|Born||September 25, 1945 |
Montreal, Quebec, Canada
|Died||August 31, 2014 (aged 68) |
Laval, Quebec, Canada
|Height||6 ft 1 in (1.85 m)|
|Weight||190 lb (86 kg; 13 st 8 lb)|
|Played for||Montreal Canadiens|
California Golden Seals
New York Rangers
New Jersey Devils
Carol Vadnais (born Carol Marcel Vadnais on September 25, 1945) was a Canadian professional ice hockey defenceman who played seventeen seasons in the National Hockey League (NHL) from 1966–67 until 1982–83.
Originally a forward, Carol was shifted to defence in his final year of junior hockey with the Montreal Jr. Canadiens.
In his first NHL training camp, he made the Montreal Canadiens lineup for the 1966-67 season.
While the Canadiens were initially successful in not exposing Carol to the 1967 NHL Expansion Draft, he was left unprotected after the 1967-68 season and would be claimed by the expansion Oakland Seals in the June 1968 intra-league draft.
He became the Seals' captain at the beginning of the 1971-72 season but was traded mid-season.
On February 23, 1972, Carol was acquired by the Boston Bruins in an attempt to bolster their blueline for a Stanley Cup run.
The Bruins outbid Vadnais' old club, the Canadiens, to secure his services. The move paid off and Carol headed the Bruins' second defence pairing behind Bobby Orr's first unit which helped the Bruins capture the 1972 Stanley Cup.
In his best statistical season (in the 1974–75 season), he scored 18 goals and set career highs with 56 assists and 74 points.
Carol was one of the players involved in the November 7, 1975 blockbuster trade that sent him along with star forward Phil Esposito to the New York Rangers.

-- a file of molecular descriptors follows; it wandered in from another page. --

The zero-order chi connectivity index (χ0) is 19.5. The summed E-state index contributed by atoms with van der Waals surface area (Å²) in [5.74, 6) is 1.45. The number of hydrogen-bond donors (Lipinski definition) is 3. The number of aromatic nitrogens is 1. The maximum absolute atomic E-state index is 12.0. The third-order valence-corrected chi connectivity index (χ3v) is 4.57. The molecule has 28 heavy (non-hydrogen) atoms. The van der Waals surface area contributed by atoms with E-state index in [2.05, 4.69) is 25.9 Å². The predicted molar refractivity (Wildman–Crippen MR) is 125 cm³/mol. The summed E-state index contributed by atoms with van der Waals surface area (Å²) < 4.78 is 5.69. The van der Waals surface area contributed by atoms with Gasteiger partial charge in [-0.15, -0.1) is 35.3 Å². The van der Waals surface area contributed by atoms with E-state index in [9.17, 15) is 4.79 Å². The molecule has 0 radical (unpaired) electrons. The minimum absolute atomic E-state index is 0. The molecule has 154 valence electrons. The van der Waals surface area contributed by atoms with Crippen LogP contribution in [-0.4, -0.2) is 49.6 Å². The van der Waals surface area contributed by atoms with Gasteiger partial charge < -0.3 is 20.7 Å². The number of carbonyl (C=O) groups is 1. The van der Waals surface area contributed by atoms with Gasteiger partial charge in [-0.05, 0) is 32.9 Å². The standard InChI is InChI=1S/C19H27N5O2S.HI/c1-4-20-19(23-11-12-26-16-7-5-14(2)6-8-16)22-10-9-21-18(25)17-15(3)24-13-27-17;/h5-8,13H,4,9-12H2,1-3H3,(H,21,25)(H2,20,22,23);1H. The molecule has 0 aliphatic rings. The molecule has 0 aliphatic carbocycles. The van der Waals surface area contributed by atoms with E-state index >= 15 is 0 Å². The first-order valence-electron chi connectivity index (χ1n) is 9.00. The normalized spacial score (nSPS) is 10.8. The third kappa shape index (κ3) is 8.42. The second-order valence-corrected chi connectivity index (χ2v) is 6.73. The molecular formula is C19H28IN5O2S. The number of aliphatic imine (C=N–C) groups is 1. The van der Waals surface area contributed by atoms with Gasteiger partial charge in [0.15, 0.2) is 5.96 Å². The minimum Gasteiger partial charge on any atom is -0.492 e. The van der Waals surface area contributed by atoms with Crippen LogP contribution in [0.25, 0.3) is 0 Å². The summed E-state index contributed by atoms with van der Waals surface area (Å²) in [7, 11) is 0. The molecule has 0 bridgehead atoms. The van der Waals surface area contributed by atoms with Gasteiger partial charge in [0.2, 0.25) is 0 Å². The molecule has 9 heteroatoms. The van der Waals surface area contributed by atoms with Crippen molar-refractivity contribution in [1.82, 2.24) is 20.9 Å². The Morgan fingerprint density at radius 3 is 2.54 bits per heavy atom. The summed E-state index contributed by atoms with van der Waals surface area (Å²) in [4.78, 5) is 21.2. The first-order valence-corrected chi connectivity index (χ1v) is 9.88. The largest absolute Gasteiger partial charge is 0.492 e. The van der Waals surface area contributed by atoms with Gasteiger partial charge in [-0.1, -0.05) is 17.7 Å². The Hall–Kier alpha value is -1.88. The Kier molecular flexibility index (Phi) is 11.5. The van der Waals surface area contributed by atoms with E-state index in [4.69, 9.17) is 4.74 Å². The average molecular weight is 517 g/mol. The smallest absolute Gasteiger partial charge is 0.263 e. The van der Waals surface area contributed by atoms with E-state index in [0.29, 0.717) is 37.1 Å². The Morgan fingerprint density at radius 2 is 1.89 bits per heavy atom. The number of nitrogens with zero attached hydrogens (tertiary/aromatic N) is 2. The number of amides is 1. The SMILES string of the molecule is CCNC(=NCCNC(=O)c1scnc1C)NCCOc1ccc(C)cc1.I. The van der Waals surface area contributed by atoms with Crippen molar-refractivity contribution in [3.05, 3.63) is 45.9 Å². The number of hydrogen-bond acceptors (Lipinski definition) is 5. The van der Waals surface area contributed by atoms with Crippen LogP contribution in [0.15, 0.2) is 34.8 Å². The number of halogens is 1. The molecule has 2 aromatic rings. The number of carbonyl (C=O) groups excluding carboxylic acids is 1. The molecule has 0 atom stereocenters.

He went on to play seven seasons for the Rangers and one for the New Jersey Devils before retiring in 1983.
During his career, Carol played in 1,087 career NHL games, scoring 169 goals and 418 assists for 587 points as well as adding 1,813 penalty minutes.
Carol joined the Rangers' coaching staff as an assistant for the 1983-84 and 1984-85 seasons.
This was followed by one season as the head coach of the Quebec Major Junior Hockey League's Verdun Junior Canadiens after which he left hockey for good.
After his hockey career, Carol worked as a real estate agent in the Montreal area. His wife, Raymonde, died of cancer in 2004; they had one daughter.
On August 31, 2014, he died from cancer in Laval, Quebec, Canada at the age of 68.
- Stanley Cup champion (1968, 1972)
- Selected to the NHL All-Star Game (1969, 1970, 1972, 1975, 1976, 1978)
- Ranked at #52 on the all-time list of New York Rangers in the book "100 Ranger Greats" (John Wiley & Sons, 2009).